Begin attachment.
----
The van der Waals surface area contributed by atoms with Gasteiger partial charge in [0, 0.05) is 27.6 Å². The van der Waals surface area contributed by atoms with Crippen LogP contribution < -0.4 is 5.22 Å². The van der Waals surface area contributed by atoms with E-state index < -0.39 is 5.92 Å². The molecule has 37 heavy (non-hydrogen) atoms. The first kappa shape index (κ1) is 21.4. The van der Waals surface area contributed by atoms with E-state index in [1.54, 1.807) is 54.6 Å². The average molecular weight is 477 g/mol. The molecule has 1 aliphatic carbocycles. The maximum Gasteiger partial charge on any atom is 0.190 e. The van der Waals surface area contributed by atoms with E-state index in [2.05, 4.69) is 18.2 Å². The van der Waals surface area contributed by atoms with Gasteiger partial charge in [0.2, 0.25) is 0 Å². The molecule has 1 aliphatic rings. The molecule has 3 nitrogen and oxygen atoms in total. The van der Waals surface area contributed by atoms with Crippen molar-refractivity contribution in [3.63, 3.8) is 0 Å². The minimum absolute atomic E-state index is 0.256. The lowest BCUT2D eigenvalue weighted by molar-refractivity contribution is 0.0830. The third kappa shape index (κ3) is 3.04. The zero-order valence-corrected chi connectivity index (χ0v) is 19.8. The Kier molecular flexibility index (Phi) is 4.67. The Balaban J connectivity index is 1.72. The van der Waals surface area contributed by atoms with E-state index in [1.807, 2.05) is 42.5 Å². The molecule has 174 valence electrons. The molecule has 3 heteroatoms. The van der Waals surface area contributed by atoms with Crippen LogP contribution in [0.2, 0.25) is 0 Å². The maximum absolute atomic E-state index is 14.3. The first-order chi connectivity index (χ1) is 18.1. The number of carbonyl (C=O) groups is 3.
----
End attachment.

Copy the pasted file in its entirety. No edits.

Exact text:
The van der Waals surface area contributed by atoms with Gasteiger partial charge in [0, 0.05) is 27.6 Å². The van der Waals surface area contributed by atoms with Crippen LogP contribution < -0.4 is 5.22 Å². The van der Waals surface area contributed by atoms with E-state index < -0.39 is 5.92 Å². The molecule has 37 heavy (non-hydrogen) atoms. The first kappa shape index (κ1) is 21.4. The van der Waals surface area contributed by atoms with E-state index in [1.54, 1.807) is 54.6 Å². The average molecular weight is 477 g/mol. The molecule has 1 aliphatic carbocycles. The maximum Gasteiger partial charge on any atom is 0.190 e. The van der Waals surface area contributed by atoms with E-state index in [2.05, 4.69) is 18.2 Å². The van der Waals surface area contributed by atoms with Gasteiger partial charge in [0.2, 0.25) is 0 Å². The molecule has 1 aliphatic rings. The molecule has 3 nitrogen and oxygen atoms in total. The van der Waals surface area contributed by atoms with Crippen molar-refractivity contribution in [3.63, 3.8) is 0 Å². The minimum absolute atomic E-state index is 0.256. The lowest BCUT2D eigenvalue weighted by molar-refractivity contribution is 0.0830. The third kappa shape index (κ3) is 3.04. The zero-order valence-corrected chi connectivity index (χ0v) is 19.8. The Kier molecular flexibility index (Phi) is 4.67. The Balaban J connectivity index is 1.72. The van der Waals surface area contributed by atoms with E-state index in [1.807, 2.05) is 42.5 Å². The molecule has 174 valence electrons. The molecule has 3 heteroatoms. The van der Waals surface area contributed by atoms with Crippen LogP contribution in [0.2, 0.25) is 0 Å². The maximum absolute atomic E-state index is 14.3. The first-order chi connectivity index (χ1) is 18.1. The number of carbonyl (C=O) groups is 3.